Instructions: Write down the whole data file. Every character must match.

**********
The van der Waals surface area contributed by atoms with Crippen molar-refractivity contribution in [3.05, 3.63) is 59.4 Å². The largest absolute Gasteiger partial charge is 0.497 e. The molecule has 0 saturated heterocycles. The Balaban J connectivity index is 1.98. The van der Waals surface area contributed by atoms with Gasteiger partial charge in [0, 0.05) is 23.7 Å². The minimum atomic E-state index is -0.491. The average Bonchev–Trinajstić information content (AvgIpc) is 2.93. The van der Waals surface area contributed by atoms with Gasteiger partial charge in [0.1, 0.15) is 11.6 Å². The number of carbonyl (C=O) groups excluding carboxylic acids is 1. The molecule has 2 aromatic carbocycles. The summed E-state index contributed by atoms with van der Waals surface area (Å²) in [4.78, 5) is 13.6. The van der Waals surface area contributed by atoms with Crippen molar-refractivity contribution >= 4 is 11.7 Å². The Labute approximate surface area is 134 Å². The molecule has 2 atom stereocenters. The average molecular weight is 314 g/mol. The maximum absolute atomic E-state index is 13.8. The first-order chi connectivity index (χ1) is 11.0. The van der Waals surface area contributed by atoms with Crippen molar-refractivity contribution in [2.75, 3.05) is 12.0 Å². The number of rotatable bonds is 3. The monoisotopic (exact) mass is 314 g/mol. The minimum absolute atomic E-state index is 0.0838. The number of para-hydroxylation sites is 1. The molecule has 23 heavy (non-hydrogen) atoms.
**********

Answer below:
The van der Waals surface area contributed by atoms with Crippen molar-refractivity contribution in [3.05, 3.63) is 59.4 Å². The largest absolute Gasteiger partial charge is 0.497 e. The molecule has 0 saturated heterocycles. The Balaban J connectivity index is 1.98. The van der Waals surface area contributed by atoms with Gasteiger partial charge in [0, 0.05) is 23.7 Å². The minimum atomic E-state index is -0.491. The average Bonchev–Trinajstić information content (AvgIpc) is 2.93. The van der Waals surface area contributed by atoms with Gasteiger partial charge in [0.1, 0.15) is 11.6 Å². The number of carbonyl (C=O) groups excluding carboxylic acids is 1. The molecule has 2 aromatic carbocycles. The summed E-state index contributed by atoms with van der Waals surface area (Å²) in [4.78, 5) is 13.6. The van der Waals surface area contributed by atoms with Crippen molar-refractivity contribution >= 4 is 11.7 Å². The Labute approximate surface area is 134 Å². The molecule has 2 atom stereocenters. The average molecular weight is 314 g/mol. The maximum absolute atomic E-state index is 13.8. The first-order chi connectivity index (χ1) is 11.0. The van der Waals surface area contributed by atoms with Crippen molar-refractivity contribution in [2.75, 3.05) is 12.0 Å². The number of rotatable bonds is 3. The monoisotopic (exact) mass is 314 g/mol. The minimum absolute atomic E-state index is 0.0838. The number of para-hydroxylation sites is 1. The molecule has 23 heavy (non-hydrogen) atoms.